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By Jeff White (jwhite@virginia.edu)
VirginiaSports.com
 
CHARLOTTESVILLE – He’d played in 88 consecutive games for the University of Virginia men’s basketball team, starting 58 of them, before watching in street clothes from the home bench Saturday afternoon at John Paul Jones Arena.
 
Without guard Ty Jerome, UVA isn’t quite as imposing, and the 6-5 junior’s absence was felt against ACC rival Miami. Still, the third-ranked Cavaliers were too much for the Hurricanes and grinded out a 56-46 victory that left them atop the league standings.
 
In his first start since Dec. 9, Kihei Clark took over at point guard for Jerome, who played 41 minutes Tuesday night in UVA’s overtime win at NC State. 
 
Jerome hurt his back early in the game at PNC Center and wasn’t available Saturday. That meant a larger role for Clark, a 5-9 freshman who came in averaging 25.2 minutes per game. He played 36-plus minutes against Miami.
 
“When my number’s called, my number’s called,” Clark said.
 
He finished with nine points, five rebounds and a game-high six assists, but Clark also had six of Virginia’s 14 turnovers. The Wahoos (20-1 overall, 8-1 ACC) came in averaging only 8.8 turnovers per game, the fewest of any Division I team.
 
“There were stretches of good ball, but he also looked like a freshman,” UVA head coach Tony Bennett said of Clark, who was matched against 5-7 sophomore Chris Lykes, Miami’s leading scorer, for most of the game. “He hasn’t shown that quite so much, but he’ll grow from it.”
 
Clark said: “I had a couple careless mistakes, so I’ve just got to clean those up and limit my turnovers.
 
Next up for UVA, of course, is a Saturday night date with second-ranked Duke at JPJ. Whether Jerome, who has a stellar 3.1 assist-to-turnover ratio this season, will be available against the Blue Devils is uncertain.
 
“I think it’s going in the right direction,” Bennett said. “We’ll see.”
 
Against Miami, the Jerome-less Wahoos “had a hard time finding the balance of running our stuff hard and trusting the offense to produce a quality shot [instead of having] to force the action,” Bennett said. “But it was an invaluable experience for all of our guys to play in that.”
 
The Cavaliers shot only 42.3 percent from the floor, in part because All-America guard Kyle Guy (4 for 15) was off the mark, but they outrebounded the ‘Canes 42-24 and blocked six shots.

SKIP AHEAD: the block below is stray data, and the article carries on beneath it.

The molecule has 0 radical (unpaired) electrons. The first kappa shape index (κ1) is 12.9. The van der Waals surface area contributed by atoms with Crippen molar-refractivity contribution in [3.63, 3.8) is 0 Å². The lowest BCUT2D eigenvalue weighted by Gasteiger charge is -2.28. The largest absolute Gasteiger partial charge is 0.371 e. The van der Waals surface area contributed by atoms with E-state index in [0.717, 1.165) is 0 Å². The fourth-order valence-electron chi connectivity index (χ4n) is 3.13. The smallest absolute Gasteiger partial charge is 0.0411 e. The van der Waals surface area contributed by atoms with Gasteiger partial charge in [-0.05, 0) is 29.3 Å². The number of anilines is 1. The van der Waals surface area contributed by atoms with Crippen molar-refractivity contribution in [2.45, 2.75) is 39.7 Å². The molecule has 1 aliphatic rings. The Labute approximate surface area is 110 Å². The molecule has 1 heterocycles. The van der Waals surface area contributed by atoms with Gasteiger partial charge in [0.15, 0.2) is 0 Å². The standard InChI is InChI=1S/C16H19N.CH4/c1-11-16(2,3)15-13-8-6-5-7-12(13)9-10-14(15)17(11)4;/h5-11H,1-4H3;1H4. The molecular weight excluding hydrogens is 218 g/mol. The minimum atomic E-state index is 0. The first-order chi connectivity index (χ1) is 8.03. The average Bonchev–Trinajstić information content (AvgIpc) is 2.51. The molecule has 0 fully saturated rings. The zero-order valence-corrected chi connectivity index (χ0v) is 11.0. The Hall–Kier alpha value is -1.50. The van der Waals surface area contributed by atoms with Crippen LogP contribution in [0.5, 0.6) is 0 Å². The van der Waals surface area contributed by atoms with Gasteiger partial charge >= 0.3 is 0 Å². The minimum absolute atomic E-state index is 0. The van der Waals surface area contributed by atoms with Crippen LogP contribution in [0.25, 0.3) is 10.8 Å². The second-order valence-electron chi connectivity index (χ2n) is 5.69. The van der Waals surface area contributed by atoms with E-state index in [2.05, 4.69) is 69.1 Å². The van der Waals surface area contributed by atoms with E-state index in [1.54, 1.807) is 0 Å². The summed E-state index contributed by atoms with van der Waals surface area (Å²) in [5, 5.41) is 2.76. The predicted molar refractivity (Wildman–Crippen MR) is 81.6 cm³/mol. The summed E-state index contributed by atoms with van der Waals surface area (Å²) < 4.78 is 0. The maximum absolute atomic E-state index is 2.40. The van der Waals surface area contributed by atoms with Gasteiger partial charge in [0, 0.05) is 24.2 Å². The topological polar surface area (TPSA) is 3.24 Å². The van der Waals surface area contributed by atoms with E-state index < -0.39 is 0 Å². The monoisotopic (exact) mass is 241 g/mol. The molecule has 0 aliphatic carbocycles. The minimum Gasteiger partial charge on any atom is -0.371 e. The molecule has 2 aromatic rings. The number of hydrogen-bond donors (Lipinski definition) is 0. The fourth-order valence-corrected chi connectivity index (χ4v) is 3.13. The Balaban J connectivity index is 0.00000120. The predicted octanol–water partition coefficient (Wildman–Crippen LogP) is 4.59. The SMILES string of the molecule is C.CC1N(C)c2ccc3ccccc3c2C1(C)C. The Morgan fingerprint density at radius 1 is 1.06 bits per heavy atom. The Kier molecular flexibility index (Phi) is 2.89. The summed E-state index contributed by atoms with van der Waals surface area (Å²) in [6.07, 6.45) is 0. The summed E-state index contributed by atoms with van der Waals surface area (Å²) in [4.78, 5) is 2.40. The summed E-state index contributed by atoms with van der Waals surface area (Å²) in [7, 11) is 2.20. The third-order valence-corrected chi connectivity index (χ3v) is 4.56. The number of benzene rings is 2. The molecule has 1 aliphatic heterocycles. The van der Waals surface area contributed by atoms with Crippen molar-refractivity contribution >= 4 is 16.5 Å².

“I would say four of them were layups,” said Miami head coach Jim Larrañaga, a former UVA assistant.
 
Mamadi Diakite, a 6-9 redshirt junior, led the ‘Hoos with three blocks. He’s totaled 11 in his past three games. Diakite also had five offensive rebounds against the ‘Canes (9-12, 1-8).
 
“The offensive rebounds and the blocked shots, those are the winning plays, those are the important plays that in games like this can save you, Bennett said.
 
Diakite said: “I was just trying to get more possessions for the team.”
 
Miami, which came in averaging 74.4 points per game, shot 34 percent from the floor and missed 17 of 21 attempts from beyond the arc. Still, UVA’s Pack Line defense was far from flawless, Bennett said.
 
The Hurricanes “missed an awful lot of wide-open looks,” Bennett said. “Let’s keep it real. We were fortunate in that regard, but there were enough good plays defensively.”
 
The ‘Hoos led for the final 29 minutes Saturday. They went ahead to stay on a deep 3-pointer by Guy. For the game, the 6-2 junior made only 2 of 8 shots from long range, but his second trey, with 7:25 left in the second half, ended a 5-0 run by Miami and pushed UVA’s lead back to nine.
 
“I’m never scared to shoot the ball,” Guy said, “and my teammates trust me, so I’m just going to keep shooting.”
 
The Cavaliers have reached the 20-win mark for the eighth consecutive season, a program record. Against Miami, their standouts included redshirt sophomore forward De’Andre Hunter, who had 14 points, six rebounds, two steals, two steals and one block; fifth-year senior center Jack Salt, who matched his season high with nine rebounds; and junior forward Braxton Key, who contributed five points, eight rebounds, four assists, two blocks and two steals off the bench.
 
Key, who transferred from Alabama to UVA last summer, twice assisted Diakite on baskets in the final 5:30, the first an alley-oop dunk that made it 50-39.
 
“I complimented [Key] after the game in the locker room,” Bennett told reporters. “I said, ‘You had a couple hard possessions offensively, but you didn’t let that affect the rest of your game,’ and that’s a mature player.